"To attack the Pope because he referred to a historical document in a speech is fully unacceptable," said Mr Barroso. The making of the US as a straw man, and the frequent reversing of what those values are for the purpose of being America’s contrarian is further proof of that. The behavior is not that different from Ahmedinejad’s bleats: he wants to give a popular pitchfork-raising slap at what appears to stand for authority, but not slap so hard that the United States will do anything about it.
"I was disappointed that there weren't more European leaders who said: of course the Pope has the right to express his views. The problem is not his remarks, but the reactions of the extremists."
Asked why European politicians had been so reluctant to support the Pope, Mr Barroso said "Perhaps because there is concern about a possible confrontation. And sometimes [there is] a sort of political correctness: that one is only being tolerant when placing the opinion of others above one's own. I am very in favour of tolerance, but we should stand up for our values."
Barroso seems to see the weakness and indignity of this approach, and seems to be more than willing to discuss values for something other than political effect or public appeasement. He seems to be aware of the existential threat to those values and tenets.
Meanwhile at the other end of the bar, Dominique de Villepin takes an approach that the public is more used to. Breaking big concepts to them by seeming to demand more and better symbolism, when what he seems to be looking for is a statesmanlike dealer to hire on.
Tuesday, September 26, 2006
Even on those rare occasions when there is no bling or carpet-clad sound mixers around... When they seem empowering of fit into some one or another of their fetishes, but actually aren't, and cover for their otherwise apologetic handling of Iran, even the treatment of women. Just as Biased BBC points out, they’re more than willing to try to convince their audience (which is increasingly growing to the conclusion that Iran is as bad as their threats), that they’re just plain honey-dorey and fabu. Funny how they seem to find liberating and take comfort in the practices of regimes that tend to repress.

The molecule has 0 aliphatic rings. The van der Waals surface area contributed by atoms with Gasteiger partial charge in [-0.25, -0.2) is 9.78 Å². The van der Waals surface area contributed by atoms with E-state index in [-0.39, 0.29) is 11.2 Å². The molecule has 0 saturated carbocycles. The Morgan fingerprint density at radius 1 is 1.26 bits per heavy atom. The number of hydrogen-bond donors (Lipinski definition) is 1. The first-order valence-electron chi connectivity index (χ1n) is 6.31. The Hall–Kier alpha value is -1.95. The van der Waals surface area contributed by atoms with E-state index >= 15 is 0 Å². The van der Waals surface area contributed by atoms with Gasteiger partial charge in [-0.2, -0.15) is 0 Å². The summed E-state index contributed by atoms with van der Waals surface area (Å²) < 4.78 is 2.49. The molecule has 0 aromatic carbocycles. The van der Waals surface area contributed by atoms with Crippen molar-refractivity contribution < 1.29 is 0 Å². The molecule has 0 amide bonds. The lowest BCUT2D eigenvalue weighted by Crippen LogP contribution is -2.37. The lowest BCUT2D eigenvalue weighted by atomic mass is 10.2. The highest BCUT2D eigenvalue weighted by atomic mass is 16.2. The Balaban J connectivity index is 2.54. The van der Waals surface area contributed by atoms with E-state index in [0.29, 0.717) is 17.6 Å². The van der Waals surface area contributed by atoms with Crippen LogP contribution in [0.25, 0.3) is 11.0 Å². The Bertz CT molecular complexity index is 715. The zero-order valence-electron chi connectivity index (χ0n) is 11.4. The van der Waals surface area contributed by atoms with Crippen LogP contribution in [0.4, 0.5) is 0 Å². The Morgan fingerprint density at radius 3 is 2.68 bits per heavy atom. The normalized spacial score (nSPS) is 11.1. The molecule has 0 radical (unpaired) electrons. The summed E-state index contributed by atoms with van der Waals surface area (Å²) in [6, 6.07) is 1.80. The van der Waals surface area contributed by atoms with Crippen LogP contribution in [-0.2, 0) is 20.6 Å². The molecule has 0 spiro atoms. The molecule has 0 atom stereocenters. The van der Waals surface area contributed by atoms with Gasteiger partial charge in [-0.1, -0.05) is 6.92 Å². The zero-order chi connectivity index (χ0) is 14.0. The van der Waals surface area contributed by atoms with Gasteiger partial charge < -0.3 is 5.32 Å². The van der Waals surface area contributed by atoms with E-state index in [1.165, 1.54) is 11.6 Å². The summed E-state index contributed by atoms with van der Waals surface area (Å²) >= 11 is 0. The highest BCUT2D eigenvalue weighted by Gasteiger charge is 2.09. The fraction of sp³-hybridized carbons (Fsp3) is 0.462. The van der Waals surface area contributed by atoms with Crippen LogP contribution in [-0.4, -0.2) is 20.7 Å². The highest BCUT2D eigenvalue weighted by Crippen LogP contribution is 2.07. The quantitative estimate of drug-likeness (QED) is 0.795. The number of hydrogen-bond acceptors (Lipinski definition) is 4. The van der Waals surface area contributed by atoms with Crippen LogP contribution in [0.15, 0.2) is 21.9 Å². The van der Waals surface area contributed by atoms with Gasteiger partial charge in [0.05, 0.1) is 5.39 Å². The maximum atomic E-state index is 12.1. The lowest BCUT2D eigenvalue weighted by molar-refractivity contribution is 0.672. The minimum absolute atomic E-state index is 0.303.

The pattern is simple: once the public, even a hopeful and forgiving public gets to the point where it understands that a situation is evil, our lucid ‘social betters’ try to prove otherwise. It’s really just that simple.
It also puts their hyperventilating (wisely omitted from their ‘Listen Again’ web page) about the Swiss public having guns (complete with ‘the little boys need it to prove their manhood’ references) in perspective - nor any discussion of the absence of crime – or rates of domestic violence compared to Iran.
Johnny Nuance flies again.
Aus, with 1/20th of Europe’s population is carrying its’ burden in Afghanistan. Likewise with Canada - again. Downer chides their fickleness, and the European willingness to abandon Afghans that they otherwise prefer to wring their hands over.
Australian Foreign Minister Alexander Downer said it would also be helpful if European NATO nations based in Afghanistan's north changed their engagement rules from purely defensive operations so they could help fight the Taliban in the south. Another sign of EU-nobility - reserving their huffiness for those who won’t give it back, and never risking anything meaningful.